Certain Women

October 14, 2016

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Certain Women Film Reviews

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Montana at its most impassive: Certain Women sums up emotional conflict during the cold months, in the newest by Kelly Reichardt (Meek's Cutoff). It's based loosely on short stories by Maile Meloy, looped lightly into a trilogy. The third tale tops it all, thanks to a sweet, tough performance by Lily Gladstone as Jamie, a stocky Native American stablehand. Lit up with love, Gladstone is as instantly likable as Brendan Fraser.

Laura Dern plays Laura Wells, a Livingston, Montana lawyer with a stubborn and disabled client (Jared Harris), who is unclear on the concept of settlements. It's a part in which Dern never needs to raise her voice, even when held at gunpoint; the moral is that Dern doesn't have to be in a cohesive movie to be fascinating.

Episode two reinforces the film's contrast of the new money with the old timers. Gina (Reichardt regular Michelle Williams) covets a pile of reclaimed sandstone blocks in the front yard of a half-senile neighbor (Rene Auberjonois); the old man isn't sure he wants to part with the rocks, which have historic value. We're supposed to sense ruthlessness in Gina, but we aren't allowed to see her side—old men can be frustrating, given to conversations that don't meet a person half way.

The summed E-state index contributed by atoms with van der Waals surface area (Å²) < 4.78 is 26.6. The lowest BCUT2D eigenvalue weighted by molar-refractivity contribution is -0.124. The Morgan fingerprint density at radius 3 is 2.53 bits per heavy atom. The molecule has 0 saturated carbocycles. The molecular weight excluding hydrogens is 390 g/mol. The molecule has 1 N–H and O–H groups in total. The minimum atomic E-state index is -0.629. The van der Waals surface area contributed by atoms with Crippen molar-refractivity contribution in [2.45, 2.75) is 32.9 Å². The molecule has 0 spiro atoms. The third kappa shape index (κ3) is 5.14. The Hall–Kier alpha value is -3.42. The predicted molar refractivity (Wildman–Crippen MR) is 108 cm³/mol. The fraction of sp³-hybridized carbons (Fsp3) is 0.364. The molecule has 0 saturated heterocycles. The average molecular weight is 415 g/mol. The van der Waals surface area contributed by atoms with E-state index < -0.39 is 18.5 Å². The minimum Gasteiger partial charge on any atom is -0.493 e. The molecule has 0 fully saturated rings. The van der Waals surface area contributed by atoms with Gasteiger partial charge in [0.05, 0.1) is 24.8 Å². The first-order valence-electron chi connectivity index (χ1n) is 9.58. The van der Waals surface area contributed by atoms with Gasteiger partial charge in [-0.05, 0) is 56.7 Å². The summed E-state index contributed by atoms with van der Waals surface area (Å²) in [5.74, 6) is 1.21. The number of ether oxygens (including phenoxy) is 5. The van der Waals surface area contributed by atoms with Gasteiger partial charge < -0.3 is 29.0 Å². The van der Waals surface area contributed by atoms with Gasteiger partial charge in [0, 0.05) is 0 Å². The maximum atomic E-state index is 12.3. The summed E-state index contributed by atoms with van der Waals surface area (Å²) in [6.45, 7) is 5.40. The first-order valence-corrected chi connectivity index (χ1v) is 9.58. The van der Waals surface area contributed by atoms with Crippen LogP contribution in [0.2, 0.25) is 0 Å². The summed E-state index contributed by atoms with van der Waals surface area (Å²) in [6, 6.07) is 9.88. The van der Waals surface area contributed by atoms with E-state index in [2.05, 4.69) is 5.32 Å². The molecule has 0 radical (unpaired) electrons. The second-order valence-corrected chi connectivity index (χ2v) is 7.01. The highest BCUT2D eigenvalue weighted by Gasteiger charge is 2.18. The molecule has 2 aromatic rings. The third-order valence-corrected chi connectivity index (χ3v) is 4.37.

Certain Women is ultimately Gladstone's movie. This becomes clear in an episode that does everything Brokeback Mountain did, but in one-third the time and at a fraction of the budget. On a whim, Jamie (Gladstone) joins a half-dozen people attending a night school adult education class; she gets a serious crush on the harried, tired teacher Beth (Kristen Stewart) who commutes four hours each way to teach six people in a one stoplight town. Gladstone emotes that kind of helpless love so keen that you don't even want to eat in front of the person you adore. Reichardt overemphasizes Jamie's toil as a way of taking the Hollywood romance out of tending horses underneath snowy mountains. But when Jamie goes in search of Beth, it's not only one of the most passionate sequences Reichardt has ever directed, it's also the most poignantly funny.